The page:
Fresno State College - Campus Yearbook (Fresno, CA)

 - Class of 1927

Page 1 of 190

 

Fresno State College - Campus Yearbook (Fresno, CA) online yearbook collection, 1927 Edition, Cover
Cover



Page 6, 1927 Edition, Fresno State College - Campus Yearbook (Fresno, CA) online yearbook collectionPage 7, 1927 Edition, Fresno State College - Campus Yearbook (Fresno, CA) online yearbook collection
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Page 10, 1927 Edition, Fresno State College - Campus Yearbook (Fresno, CA) online yearbook collectionPage 11, 1927 Edition, Fresno State College - Campus Yearbook (Fresno, CA) online yearbook collection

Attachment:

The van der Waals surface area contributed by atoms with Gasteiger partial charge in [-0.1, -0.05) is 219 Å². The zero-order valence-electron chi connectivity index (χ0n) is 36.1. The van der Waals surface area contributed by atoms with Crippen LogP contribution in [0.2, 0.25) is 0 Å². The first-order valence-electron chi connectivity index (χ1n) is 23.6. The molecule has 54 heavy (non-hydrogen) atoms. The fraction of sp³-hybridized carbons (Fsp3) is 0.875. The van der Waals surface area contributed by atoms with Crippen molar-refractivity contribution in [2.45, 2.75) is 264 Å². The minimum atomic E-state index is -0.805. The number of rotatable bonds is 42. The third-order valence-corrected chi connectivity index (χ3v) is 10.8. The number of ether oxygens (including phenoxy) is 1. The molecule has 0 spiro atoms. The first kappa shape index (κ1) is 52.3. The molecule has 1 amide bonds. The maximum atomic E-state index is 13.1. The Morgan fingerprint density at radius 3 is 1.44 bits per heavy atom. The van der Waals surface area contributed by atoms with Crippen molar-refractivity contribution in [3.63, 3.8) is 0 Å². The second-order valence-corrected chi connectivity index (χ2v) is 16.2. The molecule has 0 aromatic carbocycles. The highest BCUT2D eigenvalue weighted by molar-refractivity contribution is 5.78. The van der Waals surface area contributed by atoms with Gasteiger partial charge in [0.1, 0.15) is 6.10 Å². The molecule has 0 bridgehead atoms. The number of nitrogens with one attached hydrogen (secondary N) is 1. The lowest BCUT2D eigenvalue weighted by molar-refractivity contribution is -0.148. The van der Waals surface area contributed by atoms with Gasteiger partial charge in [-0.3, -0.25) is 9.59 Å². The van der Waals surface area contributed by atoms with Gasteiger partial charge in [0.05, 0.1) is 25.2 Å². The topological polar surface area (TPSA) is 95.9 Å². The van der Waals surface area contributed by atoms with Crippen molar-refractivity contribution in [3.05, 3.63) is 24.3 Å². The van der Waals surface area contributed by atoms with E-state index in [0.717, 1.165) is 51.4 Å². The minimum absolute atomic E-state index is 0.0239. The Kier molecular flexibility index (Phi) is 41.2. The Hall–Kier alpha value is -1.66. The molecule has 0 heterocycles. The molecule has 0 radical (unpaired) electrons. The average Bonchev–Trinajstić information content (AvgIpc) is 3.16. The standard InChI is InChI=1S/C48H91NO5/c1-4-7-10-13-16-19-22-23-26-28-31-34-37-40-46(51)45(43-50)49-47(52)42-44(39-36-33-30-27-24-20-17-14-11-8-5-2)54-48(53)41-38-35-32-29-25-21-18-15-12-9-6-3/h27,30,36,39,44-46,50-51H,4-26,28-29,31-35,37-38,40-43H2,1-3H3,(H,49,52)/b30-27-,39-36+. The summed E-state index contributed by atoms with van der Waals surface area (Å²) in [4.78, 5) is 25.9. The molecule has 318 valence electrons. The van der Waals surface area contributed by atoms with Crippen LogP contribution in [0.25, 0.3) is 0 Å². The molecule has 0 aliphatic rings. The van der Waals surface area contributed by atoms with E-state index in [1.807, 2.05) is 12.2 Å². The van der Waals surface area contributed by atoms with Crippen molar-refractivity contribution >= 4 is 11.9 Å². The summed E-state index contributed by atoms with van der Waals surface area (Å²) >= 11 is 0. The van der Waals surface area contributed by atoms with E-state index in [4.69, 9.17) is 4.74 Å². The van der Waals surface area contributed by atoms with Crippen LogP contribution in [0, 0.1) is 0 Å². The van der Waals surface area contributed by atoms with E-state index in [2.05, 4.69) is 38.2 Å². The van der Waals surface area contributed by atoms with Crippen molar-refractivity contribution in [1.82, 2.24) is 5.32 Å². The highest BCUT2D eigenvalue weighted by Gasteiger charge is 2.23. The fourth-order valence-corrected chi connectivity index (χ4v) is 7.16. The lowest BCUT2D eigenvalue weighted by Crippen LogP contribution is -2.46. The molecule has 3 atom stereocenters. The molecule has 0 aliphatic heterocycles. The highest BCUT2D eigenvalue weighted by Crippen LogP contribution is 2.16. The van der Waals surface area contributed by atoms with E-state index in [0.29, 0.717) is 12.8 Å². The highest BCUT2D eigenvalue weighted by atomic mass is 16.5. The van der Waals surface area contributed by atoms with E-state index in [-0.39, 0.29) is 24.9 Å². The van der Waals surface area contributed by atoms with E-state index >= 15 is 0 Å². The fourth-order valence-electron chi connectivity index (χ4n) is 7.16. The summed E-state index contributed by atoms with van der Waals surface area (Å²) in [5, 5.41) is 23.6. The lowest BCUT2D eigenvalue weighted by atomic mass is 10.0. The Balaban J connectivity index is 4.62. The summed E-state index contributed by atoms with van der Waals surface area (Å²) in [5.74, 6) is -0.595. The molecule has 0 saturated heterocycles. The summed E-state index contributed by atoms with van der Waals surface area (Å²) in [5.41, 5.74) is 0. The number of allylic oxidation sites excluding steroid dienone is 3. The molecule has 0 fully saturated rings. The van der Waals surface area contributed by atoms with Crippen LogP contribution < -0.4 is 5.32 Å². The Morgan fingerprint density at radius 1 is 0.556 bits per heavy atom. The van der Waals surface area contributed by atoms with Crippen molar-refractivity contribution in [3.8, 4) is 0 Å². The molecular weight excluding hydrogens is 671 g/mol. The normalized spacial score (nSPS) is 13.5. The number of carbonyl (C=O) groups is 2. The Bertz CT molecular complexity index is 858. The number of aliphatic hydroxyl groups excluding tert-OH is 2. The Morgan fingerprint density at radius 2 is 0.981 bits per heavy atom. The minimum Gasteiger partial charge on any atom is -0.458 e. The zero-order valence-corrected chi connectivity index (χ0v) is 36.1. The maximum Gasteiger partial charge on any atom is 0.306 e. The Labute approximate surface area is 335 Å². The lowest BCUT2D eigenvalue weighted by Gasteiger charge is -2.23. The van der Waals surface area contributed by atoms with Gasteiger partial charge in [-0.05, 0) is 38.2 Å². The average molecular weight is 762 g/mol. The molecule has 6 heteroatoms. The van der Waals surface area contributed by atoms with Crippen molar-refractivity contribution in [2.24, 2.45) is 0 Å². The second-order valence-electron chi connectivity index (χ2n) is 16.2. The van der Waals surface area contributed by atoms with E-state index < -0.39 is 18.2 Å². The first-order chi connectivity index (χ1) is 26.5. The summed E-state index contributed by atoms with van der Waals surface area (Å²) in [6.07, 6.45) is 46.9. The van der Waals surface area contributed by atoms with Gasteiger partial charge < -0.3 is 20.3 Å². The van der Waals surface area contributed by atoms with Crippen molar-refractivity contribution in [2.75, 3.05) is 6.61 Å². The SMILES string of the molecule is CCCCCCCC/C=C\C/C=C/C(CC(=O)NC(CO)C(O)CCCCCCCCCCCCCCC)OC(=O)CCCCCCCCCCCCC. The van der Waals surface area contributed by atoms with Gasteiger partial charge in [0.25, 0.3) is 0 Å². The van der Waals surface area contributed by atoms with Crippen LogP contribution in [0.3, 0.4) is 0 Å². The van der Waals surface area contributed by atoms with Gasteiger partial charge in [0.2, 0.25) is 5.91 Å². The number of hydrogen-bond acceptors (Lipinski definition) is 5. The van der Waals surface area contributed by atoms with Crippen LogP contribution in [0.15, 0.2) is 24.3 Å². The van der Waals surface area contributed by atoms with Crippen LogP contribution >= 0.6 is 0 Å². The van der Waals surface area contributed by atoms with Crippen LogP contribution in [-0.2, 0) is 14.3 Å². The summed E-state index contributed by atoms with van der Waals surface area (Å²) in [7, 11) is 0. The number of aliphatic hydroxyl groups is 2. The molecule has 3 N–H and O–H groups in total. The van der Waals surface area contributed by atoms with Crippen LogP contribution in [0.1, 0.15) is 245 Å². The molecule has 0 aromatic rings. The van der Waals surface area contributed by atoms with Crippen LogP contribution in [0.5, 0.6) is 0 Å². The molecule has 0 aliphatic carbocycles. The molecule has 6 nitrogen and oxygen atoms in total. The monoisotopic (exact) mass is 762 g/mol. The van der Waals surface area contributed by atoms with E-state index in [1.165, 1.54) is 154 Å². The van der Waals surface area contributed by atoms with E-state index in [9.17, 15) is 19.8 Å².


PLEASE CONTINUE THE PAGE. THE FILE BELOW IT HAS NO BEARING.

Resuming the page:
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Text from Pages 1 - 190 of the 1927 volume: